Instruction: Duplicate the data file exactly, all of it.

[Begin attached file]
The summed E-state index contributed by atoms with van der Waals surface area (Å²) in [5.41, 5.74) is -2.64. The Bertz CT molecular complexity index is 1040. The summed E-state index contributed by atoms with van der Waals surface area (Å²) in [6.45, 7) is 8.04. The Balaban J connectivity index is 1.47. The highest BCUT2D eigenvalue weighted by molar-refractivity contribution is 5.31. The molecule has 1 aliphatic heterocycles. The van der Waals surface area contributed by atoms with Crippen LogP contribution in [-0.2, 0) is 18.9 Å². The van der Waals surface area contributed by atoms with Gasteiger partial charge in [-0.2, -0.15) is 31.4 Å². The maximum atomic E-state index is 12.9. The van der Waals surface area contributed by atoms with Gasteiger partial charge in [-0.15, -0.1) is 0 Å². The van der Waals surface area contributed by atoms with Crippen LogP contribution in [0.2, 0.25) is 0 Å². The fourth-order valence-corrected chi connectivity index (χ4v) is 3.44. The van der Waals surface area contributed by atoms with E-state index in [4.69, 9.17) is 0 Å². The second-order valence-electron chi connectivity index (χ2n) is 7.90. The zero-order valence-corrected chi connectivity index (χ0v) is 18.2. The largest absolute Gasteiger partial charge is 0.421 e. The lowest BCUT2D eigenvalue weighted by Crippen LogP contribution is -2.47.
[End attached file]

The summed E-state index contributed by atoms with van der Waals surface area (Å²) in [5.41, 5.74) is -2.64. The Bertz CT molecular complexity index is 1040. The summed E-state index contributed by atoms with van der Waals surface area (Å²) in [6.45, 7) is 8.04. The Balaban J connectivity index is 1.47. The highest BCUT2D eigenvalue weighted by molar-refractivity contribution is 5.31. The molecule has 1 aliphatic heterocycles. The van der Waals surface area contributed by atoms with Crippen LogP contribution in [-0.2, 0) is 18.9 Å². The van der Waals surface area contributed by atoms with Gasteiger partial charge in [-0.2, -0.15) is 31.4 Å². The maximum atomic E-state index is 12.9. The van der Waals surface area contributed by atoms with Gasteiger partial charge in [-0.15, -0.1) is 0 Å². The van der Waals surface area contributed by atoms with Crippen LogP contribution in [0.2, 0.25) is 0 Å². The fourth-order valence-corrected chi connectivity index (χ4v) is 3.44. The van der Waals surface area contributed by atoms with E-state index in [4.69, 9.17) is 0 Å². The second-order valence-electron chi connectivity index (χ2n) is 7.90. The zero-order valence-corrected chi connectivity index (χ0v) is 18.2. The largest absolute Gasteiger partial charge is 0.421 e. The lowest BCUT2D eigenvalue weighted by Crippen LogP contribution is -2.47.